Figure at center of Pakistan 'memogate' wants to testify from abroad

Story highlights

  • Interior minister says Pakistan made "elaborate" security arrangements
  • Attorney: Pakistani government has given Mansoor Ijaz "no assurance" for his safety
  • Dispute centers on Ijaz's claim that ambassador sought U.S. help in preventing a coup
  • Relationship between the civilian government and military leadership is deteriorating
The man at the center of a dispute over whether Pakistan's civilian government last year sought U.S. help to sideline the military leadership has decided against going to Islamabad to testify to a commission set up by the Supreme Court.
The affair, dubbed "memogate," has deepened a power struggle between President Asif Ali Zardari's government and the military, which is led by Gen. Ashfaq Parvez Kayani.
Mansoor Ijaz, a Pakistani-American businessman who lives mainly in Europe, was due to testify to the commission this week. But his attorney, Akram Sheikh, released a statement Monday saying Ijaz had been given "no assurance" by the Pakistani government on his security.
"It seems like a well-orchestrated trap to hold Mansoor Ijaz indefinitely in Pakistan after his deposition before the commission. Therefore, Mansoor Ijaz has decided to make a request to the commission to record his statement in strict compliance with the order of the Supreme Court of Pakistan ... in London or Zurich," Sheikh said.
"Ijaz decided in Pakistan's best interests that his statement should be recorded outside Pakistan. He is not a criminal that he has to appear before a court. ... He offered to cooperate on a voluntary basis and no court or commission has the powers to summon a foreigner," the statement added.
Ijaz confirmed to CNN that the statement had been released with his permission.
In Islamabad, Interior Minister Rehman Malik told reporters that the government "had ordered elaborate security arrangements" for Ijaz. He said the courts had refused requests to allow recorded statements in the past and said it would be up to the courts to decide whether Ijaz should face sanctions for his refusal.
"I am sure the commission will look into it," Malik said in comments carried by the state-run news agency Associated Press of Pakistan.
The "memogate" furor centers on Ijaz's claim that in the aftermath of the U.S. raid that killed Osama bin Laden deep inside Pakistan in May, Pakistan's then-ambassador in Washington, Husain Haqqani, asked him to contact the White House to prevent a possible coup in Pakistan.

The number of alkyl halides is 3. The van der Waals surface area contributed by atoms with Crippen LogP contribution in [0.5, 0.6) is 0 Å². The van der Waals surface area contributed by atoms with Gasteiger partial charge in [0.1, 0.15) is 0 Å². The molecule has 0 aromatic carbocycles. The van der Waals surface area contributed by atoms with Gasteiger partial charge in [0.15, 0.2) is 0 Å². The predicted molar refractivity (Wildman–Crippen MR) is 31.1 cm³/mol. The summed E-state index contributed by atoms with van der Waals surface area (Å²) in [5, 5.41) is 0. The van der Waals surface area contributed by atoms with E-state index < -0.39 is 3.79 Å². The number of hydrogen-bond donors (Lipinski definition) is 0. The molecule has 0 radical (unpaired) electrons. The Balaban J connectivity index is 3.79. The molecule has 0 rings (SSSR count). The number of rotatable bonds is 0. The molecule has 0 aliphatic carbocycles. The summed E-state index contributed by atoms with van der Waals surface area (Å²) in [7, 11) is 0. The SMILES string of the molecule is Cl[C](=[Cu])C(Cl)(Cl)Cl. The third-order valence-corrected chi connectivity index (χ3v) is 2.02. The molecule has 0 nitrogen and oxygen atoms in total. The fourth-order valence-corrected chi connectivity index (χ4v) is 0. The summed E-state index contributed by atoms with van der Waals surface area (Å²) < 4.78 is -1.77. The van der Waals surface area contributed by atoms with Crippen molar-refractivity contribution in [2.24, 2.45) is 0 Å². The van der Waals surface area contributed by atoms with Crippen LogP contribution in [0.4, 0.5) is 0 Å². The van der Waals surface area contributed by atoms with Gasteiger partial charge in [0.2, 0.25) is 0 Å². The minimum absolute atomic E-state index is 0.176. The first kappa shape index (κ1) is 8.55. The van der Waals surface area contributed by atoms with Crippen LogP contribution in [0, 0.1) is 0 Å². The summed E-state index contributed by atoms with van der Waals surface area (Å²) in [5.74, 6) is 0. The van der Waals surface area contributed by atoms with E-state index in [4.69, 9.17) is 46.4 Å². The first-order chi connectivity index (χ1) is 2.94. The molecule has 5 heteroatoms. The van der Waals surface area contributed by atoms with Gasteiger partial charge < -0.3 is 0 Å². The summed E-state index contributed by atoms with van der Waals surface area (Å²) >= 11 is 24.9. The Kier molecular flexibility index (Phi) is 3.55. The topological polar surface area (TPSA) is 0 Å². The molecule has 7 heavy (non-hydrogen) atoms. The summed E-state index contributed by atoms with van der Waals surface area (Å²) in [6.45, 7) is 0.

Ijaz says a memo "was crafted" and passed to the then-chairman of the U.S. Joint Chiefs of Staff, Adm. Mike Mullen, on May 10. The intermediary was retired Gen. James Jones, who had stepped down as U.S. national security adviser in October 2010.
The memo was unsigned but Ijaz insisted it was authorized by "the highest authority" in Pakistan. Its most explosive passage promised that "a new national security team will eliminate Section S of the ISI (Pakistan's military intelligence) charged with maintaining relations to the Taliban, Haqqani network etc. This will dramatically improve relations with Afghanistan."
The United States has long contended that the Inter-Services Intelligence agency supports militant jihadist groups, but such a move would have been a direct challenge to the military's authority.
Jones has acknowledged that he "felt obligated to forward" the memo as requested, but in an affidavit sent to the Supreme Court in Pakistan last month, the retired general says: "I have no reason to believe that Ambassador Haqqani had any role in the creation of the memo, nor that he had any prior knowledge of the memo."
Haqqani has also denied drafting the memo, complaining of an "artificially created crisis over an insignificant memo written by a self-centered businessman." He resigned his position as ambassador to the United States in November. And the most powerful members of the military establishment -- Kayani and Lt. Gen. Ahmed Shuja Pasha -- have told the Supreme Court they believe Haqqani was behind the memo.
The memo's publication has contributed to a sharply deteriorating relationship between the government and military leadership. Two weeks ago, Prime Minister Yousuf Raza Gilani sacked the defense minister, retired Gen. Khalid Naeem Lodhi, alleging "gross misconduct" after Lodhi passed the affidavits about "memogate" from Kayani and Pasha directly to the Supreme Court rather than through the Law Ministry.
Opposition parties have also joined the fray in an effort to embarrass the government.